1999 Federal Tax Briefs

Proposed Regulations would treat an LLC member as a limited partner unless the member (a) had personal liability for debts of the LLC; (b) had the ability to contract on behalf of the LLC; or (c) participated more than 500 hours. Since Congress has not acted, it is unclear whether self-employment tax should be reported on the entire distributive share of LLC income, or only on that portion which is not a “capital” interest. Since reliance on Treasury Regs would negate the negligence penalty, an aggressive stance may be justified.

TRA 1997 increased the applicable exclusion amount from $600,000 to $1 million, effective January 1, 2006. As of February 1, 2000, the amount of one’s taxable estate that can pass free of NY estate taxes will equal the federal amount, which at that time will be $675,000. Thereafter, if the taxable estate exceeds the applicable exclusion amount (i.e., federal estate tax is owed), the NY estate tax will be equal to the maximum state tax credit shown on the Form 706.

Title need not be held jointly between spouses where a joint tax return is filed to claim the $500,000 exclusion for home sales provided both spouses resided in the home for at least 2 years and neither claimed an exemption during the previous 2-year period. The new exclusion may also be claimed by a taxpayer who has previously taken the old $125,000 exclusion. Furthermore, PLR 199912026 provides that the trustee of an inter vivos grantor trust into which the residence has been deeded may utilize the exclusion provided the trust beneficiary has occupied the home for the required 2-year period.

The 1998 Tax Act provides that the value of a gift for gift tax purposes has been “finally determined” either when the amount is (i) reported on a gift tax return, (ii) determined by the IRS, or (iii) determined by a court. An item is shown on a return if the item is disclosed on the return or if an attached statement apprises the IRS of the nature of the item. Since the IRS has indicated that it will scrutinize gift tax returns for which discounts are claimed, it appears advisable to report all gifts including annual exclusion gifts, on a gift tax return, if value could be an issue.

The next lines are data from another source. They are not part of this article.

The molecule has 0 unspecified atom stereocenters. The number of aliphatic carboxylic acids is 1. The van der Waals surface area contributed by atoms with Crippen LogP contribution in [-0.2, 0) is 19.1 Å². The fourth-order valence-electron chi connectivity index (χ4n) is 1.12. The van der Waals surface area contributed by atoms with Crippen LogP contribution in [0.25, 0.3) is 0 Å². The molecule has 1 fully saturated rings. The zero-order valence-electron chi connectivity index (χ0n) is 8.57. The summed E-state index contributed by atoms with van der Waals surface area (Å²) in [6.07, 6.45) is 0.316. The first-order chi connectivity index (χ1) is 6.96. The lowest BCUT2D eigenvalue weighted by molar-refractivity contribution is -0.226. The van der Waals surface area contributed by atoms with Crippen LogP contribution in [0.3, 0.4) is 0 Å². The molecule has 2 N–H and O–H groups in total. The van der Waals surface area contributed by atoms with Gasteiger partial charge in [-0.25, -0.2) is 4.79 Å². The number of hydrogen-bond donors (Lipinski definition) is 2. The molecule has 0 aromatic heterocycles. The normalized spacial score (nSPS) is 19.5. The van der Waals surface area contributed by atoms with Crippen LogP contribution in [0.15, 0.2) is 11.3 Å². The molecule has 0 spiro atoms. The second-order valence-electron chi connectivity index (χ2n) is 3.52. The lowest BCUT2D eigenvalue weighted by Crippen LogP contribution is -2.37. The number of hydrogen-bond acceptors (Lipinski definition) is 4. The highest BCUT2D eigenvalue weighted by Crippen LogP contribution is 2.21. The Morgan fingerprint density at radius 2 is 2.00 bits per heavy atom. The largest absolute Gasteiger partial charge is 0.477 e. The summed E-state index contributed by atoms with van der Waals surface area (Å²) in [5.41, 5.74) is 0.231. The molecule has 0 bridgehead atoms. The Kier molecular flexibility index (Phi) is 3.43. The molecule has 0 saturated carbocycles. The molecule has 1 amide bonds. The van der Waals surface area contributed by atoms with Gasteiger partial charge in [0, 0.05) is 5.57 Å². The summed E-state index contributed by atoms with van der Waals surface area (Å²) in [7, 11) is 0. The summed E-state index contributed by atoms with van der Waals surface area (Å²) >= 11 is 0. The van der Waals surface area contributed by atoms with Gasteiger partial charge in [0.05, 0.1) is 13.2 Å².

Effective in 1999, home offices maintained for administration or management purposes will be considered a “principal place of business” and will qualify for the home office deduction. . . The above-the-line deduction for health insurance premiums for self-employed taxpayers rises to 60% in 1999.

A recent GAO report  reveals that 59% of audited returns were selected using the “discriminant function system” (DIF), which is a calculation based on a classified formula designed to choose the returns with the highest probability of a tax change if audited. Non-DIF audits resulted primarily from IRS special projects, books and records audits, and audits of tax preparers whom the IRS views as questionable.

Under new IRC §7525, the attorney-client confidentiality privilege also applies to communications involving tax advice between a taxpayer and any federally-authorized tax practitioner. However, the new privilege does not extend to communications related to return preparation or to criminal tax proceedings.

IRC §7520 values a term interest according to published actuarial tables. §2702(a)(2)(a) excepts certain retained interests in trust and values them zero. §2702(a)(2)(B), which governs personal residence trusts, excepts certain “qualified” retained interests from the first exception, and permits them to be valued under §7520. One “qualified” interest is a personal residence trust (QPRT), in which a family member is granted a remainder interest. Properly structured, the remainder interest in a QPRT is valued according to §7520, which results in a greatly reduced taxable gift. However, since §2702 does not apply to “incomplete” transfers, the grantor must outlive the trust term to qualify. To curtail perceived abuses, the Regs now prohibit the grantor from repurchasing the residence during or after the trust term. This prevents the depletion of the donor’s estate due to the repurchase money, and also prevents heirs’ from taking a stepped-up basis in the residence. QPRTS have recently drawn the attention of Mr. Clinton, who has proposed repealing the §2702 exception.  See From Washington.

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